Uppsala University was guilty of discrimination when it reserved places on its law course for people with immigrant backgrounds, Sweden's Supreme Court has ruled.
The university was taken to court by two women who were rejected from the programme in 2003, even though they had better marks than all 30 immigrant applicants. The pair had previously won their case in the district court and court of appeal.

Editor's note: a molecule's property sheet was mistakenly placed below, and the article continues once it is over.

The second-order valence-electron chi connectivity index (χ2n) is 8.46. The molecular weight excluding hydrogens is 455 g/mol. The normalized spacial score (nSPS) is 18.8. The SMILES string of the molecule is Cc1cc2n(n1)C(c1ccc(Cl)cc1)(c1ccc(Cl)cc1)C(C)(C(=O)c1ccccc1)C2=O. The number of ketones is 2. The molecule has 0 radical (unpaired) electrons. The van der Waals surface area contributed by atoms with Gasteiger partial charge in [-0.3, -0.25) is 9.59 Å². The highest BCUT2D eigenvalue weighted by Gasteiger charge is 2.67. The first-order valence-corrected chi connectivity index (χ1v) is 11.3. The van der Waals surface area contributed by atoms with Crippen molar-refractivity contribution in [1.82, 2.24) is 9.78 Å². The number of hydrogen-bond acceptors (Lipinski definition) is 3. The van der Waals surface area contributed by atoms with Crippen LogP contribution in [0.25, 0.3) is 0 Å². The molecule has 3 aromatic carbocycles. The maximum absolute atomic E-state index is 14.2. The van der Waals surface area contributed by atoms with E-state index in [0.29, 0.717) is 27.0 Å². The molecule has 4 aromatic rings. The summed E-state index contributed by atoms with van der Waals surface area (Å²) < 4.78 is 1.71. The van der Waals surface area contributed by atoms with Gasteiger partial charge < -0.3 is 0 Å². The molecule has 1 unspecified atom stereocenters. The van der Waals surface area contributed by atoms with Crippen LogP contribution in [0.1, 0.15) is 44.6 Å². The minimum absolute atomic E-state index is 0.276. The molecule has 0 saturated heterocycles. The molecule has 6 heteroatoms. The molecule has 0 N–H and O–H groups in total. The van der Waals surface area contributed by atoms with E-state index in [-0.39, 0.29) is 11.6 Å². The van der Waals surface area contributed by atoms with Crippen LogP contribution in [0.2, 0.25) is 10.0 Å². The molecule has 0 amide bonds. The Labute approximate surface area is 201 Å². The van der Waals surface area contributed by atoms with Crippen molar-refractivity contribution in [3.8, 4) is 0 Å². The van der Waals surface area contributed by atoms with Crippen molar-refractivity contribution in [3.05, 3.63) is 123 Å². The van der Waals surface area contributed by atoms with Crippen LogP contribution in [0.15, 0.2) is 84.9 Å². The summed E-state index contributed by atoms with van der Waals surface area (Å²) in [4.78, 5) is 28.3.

The Supreme Court ruled on Thursday that the university discriminated against both women, awarding them 75,000 kronor in compensation. The state will also pay costs of 41,000 kronor.
The Supreme Court ruled that setting quotas is acceptable as long as applicants are treated equally. In this case, the immigrant applicants should have needed at least the same marks as the other applicants. The court ruled that in this case the non-Swedish applicants were "strongly" favoured in a manner which cannot be supported by law.